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Urban agriculture

Urban agriculture

GIVEN the still mushrooming number of Filipinos seeking jobs in foreign lands and the burgeoning Philippine population, the government should now look deeper into the question of “food security.

Like the previous administrations, the crusading Duterte government, which is set to end at 12 noon on June 30 next year, is hard-pressed to win the battle against hunger, poverty and unemployment.

Without doubt, alarming are projections that the country’s more than 100 million population, many of them poor farmers, fishermen and laborers, will double in 50 years time, worrying the authorities.

What is needed is for the two-chamber Congress – the Senate and the House of Representatives – to come up with landmark pieces of legislation aimed at meeting the food needs of the people.

And the public is heartened that the Lower Chamber of Congress has passed on third and final reading House Bill (HB) 8385, which seeks to promote urban agriculture across the Philippines.

Makati City Pabakuna

Pangasinan 4th District Rep. Christopher “Toff” de Venecia, son of ex-House Speaker Jose de Venecia, is one of the authors of HB 8385, which consolidated several bills promoting “urban agriculture.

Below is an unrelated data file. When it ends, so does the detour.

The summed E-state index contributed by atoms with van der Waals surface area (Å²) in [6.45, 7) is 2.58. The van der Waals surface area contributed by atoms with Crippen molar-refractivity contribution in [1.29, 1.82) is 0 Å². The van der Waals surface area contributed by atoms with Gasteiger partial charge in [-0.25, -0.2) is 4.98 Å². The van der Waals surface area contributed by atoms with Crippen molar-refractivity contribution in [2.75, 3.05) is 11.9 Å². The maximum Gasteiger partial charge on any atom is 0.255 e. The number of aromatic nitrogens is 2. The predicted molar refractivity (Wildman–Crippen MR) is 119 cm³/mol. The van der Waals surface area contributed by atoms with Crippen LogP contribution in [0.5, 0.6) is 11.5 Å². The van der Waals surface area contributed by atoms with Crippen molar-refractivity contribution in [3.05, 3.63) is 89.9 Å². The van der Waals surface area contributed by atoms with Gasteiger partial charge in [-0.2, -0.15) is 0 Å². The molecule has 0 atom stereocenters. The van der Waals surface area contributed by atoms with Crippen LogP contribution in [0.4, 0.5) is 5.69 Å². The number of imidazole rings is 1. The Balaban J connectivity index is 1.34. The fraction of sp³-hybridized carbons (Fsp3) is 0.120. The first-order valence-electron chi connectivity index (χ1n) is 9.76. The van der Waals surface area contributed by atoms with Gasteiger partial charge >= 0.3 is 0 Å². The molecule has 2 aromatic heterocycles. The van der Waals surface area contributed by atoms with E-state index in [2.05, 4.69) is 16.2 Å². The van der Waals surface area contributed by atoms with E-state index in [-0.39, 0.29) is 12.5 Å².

De Venecia said the proposed law aims to inculcate in the minds of the Filipino people that food production can be done not only in the countryside but also in urban areas throughout the Philippines.

The consolidated bill mandates local government units (LGUs) to identify and develop idle government lands and private lands and buildings and open spaces within their jurisdiction.

Under the proposal, the Department of Agriculture (DA) is duty-bound to provide the necessary technical assistance and support services, including the provision of seeds and gardening tools.

The measure is seen to transform idle public and private lands into “food baskets” as part of government efforts to ensure “food security” in the face of the galloping Philippine population.